The foregoing needs are satisfied by the disclosed apparatus, systems and methods disclosed herein, as will be apparent to persons skilled in the art based on the narrative description, particularly when read in conjunction with the appended figures.
Advantageous apparatus, systems and methods for facilitating installation of conduit systems in the construction of buildings are provided according to the present disclosure. The disclosed apparatus, systems and methods provide simple, cost-effective means for managing potentially hazardous openings such as those formed and maintained during a construction process for later installation of conduit systems and the like. To this end, in an exemplary embodiment of the present disclosure, advantageous apparatus and systems enable one to efficiently form/define such opening(s), to substantially block or unblock such opening(s) as needed without implicating union policies or OSHA regulations, and to generally incorporate the apparatus into the greater construction process.
Exemplary apparatus and systems disclosed herein include a structural member and a cover. More particularly, the structural member generally includes one or more side walls defining an opening therethrough, one or more base flaps extending outwardly relative to the side wall(s), and one or more top flaps extending outwardly relative to the side wall(s). The cover is pivotally connected with respect to the structural member so as to controllably obstruct or block the opening. In an exemplary embodiment, the cover is hingedly connected with respect to the structural member so as to controllably obstruct or block the opening. However, alternative pivotal connections are expressly contemplated according to the present disclosure. In an exemplary embodiment, the cover is pivotally connected with respect to one or more of the top flaps so as to provide means for substantially blocking or unblocking the opening, as needed. However, the present disclosure is not limited by or to such exemplary configuration. Indeed, the cover may, alternatively, be pivotally connected relative to any one or combination of localities on the structural member, including one or more side walls.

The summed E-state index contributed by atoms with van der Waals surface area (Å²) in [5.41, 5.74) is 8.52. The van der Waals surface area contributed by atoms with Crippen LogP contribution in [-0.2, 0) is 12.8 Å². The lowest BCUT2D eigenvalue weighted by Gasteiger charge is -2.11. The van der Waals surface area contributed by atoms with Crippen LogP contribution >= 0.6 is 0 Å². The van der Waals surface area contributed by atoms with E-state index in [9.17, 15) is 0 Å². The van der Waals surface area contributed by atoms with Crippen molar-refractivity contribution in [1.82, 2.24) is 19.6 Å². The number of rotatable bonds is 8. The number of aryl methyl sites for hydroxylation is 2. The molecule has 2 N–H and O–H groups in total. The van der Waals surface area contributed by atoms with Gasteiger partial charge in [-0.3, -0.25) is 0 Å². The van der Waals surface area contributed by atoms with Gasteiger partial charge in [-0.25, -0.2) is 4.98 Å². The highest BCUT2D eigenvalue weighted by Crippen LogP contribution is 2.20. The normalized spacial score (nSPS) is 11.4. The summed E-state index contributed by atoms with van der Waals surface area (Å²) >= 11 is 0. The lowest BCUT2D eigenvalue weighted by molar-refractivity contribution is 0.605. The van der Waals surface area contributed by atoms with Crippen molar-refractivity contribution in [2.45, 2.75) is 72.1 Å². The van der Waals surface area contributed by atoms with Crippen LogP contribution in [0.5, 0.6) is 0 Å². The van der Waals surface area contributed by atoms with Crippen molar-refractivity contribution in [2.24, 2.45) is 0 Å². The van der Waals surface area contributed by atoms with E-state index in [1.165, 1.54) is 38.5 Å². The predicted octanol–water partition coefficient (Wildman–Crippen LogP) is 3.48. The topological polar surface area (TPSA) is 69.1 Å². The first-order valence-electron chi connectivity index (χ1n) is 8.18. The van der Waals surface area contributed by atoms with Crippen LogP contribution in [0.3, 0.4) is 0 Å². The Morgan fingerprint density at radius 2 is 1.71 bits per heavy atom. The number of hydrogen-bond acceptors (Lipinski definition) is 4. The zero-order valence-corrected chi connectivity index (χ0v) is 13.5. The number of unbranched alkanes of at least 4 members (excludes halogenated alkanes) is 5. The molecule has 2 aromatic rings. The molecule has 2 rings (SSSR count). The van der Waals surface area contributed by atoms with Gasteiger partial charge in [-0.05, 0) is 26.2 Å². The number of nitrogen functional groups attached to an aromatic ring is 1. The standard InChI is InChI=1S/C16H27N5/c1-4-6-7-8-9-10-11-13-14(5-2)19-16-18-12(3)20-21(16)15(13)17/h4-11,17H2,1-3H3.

The bottom flap(s) are configured and dimensioned to facilitate mounting of the structural member with respect to a sub-floor/deck. The structural member may define openings of various geometry, e.g., square openings, rectangular openings, circular openings, elliptical openings and the like. The height of the side wall(s) may vary from installation-to-installation. In exemplary embodiments of the present disclosure, the side wall(s) define a height of between about 6″ to 12″, although alternative heights may be employed without departing from the spirit or scope of the present disclosure. The pivotally connected cover is typically configured and dimensioned to fully (or substantially fully) obstruct the opening defined by the side wall(s). However, multiple covers may be pivotally connected with respect to the structural member, e.g., on opposite sides of the opening, such that, in combination, the opening is fully (or substantially fully) obstructed, e.g., akin to a “barn door” arrangement. Multiple covers supported by the structural member may also overlap, in whole or in part, in obstructing the opening.
Methods disclosed herein include, but are not limited to, (i) methods for installation of the disclosed apparatus/system, and/or (ii) methods for installation of a conduit system through the opening defined by such apparatus/system. Thus, in an exemplary implementation hereof, an apparatus/system is first mounted relative to a sub-floor/deck by securing one or more of the base flaps of the structural member with respect to the sub-floor/deck. Cement/concrete is then introduced onto the sub-floor/deck and around the apparatus/system such that the base flaps are covered and fixed thereby. After the cement/concrete layer substantially sets/hardens, the sub-floor/deck is removed resulting in a cement/concrete barrier with the apparatus/system defining an opening there-through.